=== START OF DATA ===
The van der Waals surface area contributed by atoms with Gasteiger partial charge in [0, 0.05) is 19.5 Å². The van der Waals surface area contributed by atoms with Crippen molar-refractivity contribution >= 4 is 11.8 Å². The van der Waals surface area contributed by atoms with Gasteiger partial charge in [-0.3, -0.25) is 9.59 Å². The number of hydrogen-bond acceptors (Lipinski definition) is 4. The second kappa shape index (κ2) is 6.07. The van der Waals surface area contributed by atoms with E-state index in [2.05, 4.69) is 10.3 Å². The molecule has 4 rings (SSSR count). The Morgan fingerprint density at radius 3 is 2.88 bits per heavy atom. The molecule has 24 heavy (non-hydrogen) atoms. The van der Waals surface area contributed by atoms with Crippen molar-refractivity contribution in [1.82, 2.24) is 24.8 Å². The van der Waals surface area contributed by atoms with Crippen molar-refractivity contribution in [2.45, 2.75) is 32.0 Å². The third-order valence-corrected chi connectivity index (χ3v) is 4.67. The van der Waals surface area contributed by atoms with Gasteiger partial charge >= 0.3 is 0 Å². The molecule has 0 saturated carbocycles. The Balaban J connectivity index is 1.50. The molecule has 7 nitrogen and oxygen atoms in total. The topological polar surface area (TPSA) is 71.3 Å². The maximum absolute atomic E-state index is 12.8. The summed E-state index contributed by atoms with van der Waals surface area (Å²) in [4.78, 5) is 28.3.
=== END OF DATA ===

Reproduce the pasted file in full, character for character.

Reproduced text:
The van der Waals surface area contributed by atoms with Gasteiger partial charge in [0, 0.05) is 19.5 Å². The van der Waals surface area contributed by atoms with Crippen molar-refractivity contribution >= 4 is 11.8 Å². The van der Waals surface area contributed by atoms with Gasteiger partial charge in [-0.3, -0.25) is 9.59 Å². The number of hydrogen-bond acceptors (Lipinski definition) is 4. The second kappa shape index (κ2) is 6.07. The van der Waals surface area contributed by atoms with E-state index in [2.05, 4.69) is 10.3 Å². The molecule has 4 rings (SSSR count). The Morgan fingerprint density at radius 3 is 2.88 bits per heavy atom. The molecule has 24 heavy (non-hydrogen) atoms. The van der Waals surface area contributed by atoms with Crippen molar-refractivity contribution in [1.82, 2.24) is 24.8 Å². The van der Waals surface area contributed by atoms with Crippen molar-refractivity contribution in [2.45, 2.75) is 32.0 Å². The third-order valence-corrected chi connectivity index (χ3v) is 4.67. The van der Waals surface area contributed by atoms with Gasteiger partial charge >= 0.3 is 0 Å². The molecule has 0 saturated carbocycles. The Balaban J connectivity index is 1.50. The molecule has 7 nitrogen and oxygen atoms in total. The topological polar surface area (TPSA) is 71.3 Å². The maximum absolute atomic E-state index is 12.8. The summed E-state index contributed by atoms with van der Waals surface area (Å²) in [4.78, 5) is 28.3.